A senior minister has reflected on the need to respond to criticism and fake news in minutes at a time when information is spread far and wide – regardless of truth or veracity.
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He was speaking at the start of the two-day Abu Dhabi Diplomacy Conference – dubbed Diplocon – hosted by Emirates Diplomatic Academy, which trains the country’s future ambassadors and officials.
“We are living in what we are calling a fifteen minute cycle,” he said.
“We used to have a two/three-day cycle, but today, if there is some information on Yemen, that from our perspective in the UAE we see it is negative… [we have to] deal with that information within 15 minutes. Because the information cycle that is influencing opinions is very fast.”
However, he also warned that online communications are no substitute for traditional diplomatic skills, such as strong analytical abilities and the ability to gather credible information.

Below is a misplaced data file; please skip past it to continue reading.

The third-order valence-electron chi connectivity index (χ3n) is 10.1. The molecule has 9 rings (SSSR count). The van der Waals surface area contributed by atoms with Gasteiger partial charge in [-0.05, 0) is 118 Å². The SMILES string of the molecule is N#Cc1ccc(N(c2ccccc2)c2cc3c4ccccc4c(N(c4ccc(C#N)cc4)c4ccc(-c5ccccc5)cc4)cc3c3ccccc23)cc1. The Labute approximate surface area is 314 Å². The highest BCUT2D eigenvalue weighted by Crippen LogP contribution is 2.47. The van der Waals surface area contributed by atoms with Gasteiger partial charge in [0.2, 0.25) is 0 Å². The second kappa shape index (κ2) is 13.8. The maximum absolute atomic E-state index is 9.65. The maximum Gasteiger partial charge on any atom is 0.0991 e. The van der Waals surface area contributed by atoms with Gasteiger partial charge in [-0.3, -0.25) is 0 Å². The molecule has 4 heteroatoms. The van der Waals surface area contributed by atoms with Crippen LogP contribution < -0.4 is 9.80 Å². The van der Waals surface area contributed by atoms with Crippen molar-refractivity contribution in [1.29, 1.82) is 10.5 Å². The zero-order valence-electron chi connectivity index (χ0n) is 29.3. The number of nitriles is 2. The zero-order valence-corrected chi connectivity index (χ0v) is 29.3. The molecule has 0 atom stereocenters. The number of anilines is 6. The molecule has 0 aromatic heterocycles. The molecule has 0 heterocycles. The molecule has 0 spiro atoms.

“There is no replacement for a good analytical mind, for the ability to gather good, solid information,” he said.
“People who deal with me realise that I get frustrated a lot because I always am looking for more concise, more informative readouts of this situation or that situation. From this perspective, I don’t think technology is in any way a replacement for content.”
Dr Gargash also went on to illustrate the importance of data security, given the impact on diplomacy.
He gave the example of how the WikiLeaks release of secret cables caused embarrassment among many governments. Cables are used to gather information and inform decision-makers and are typically written in frank terms.
Dr Gargash said:
“Many of these reports contained your private thoughts, they contain your assessments to your government. Technology is an enabler that makes this information more necessary, more timely. But beyond that, security of confidential information is extremely important.”
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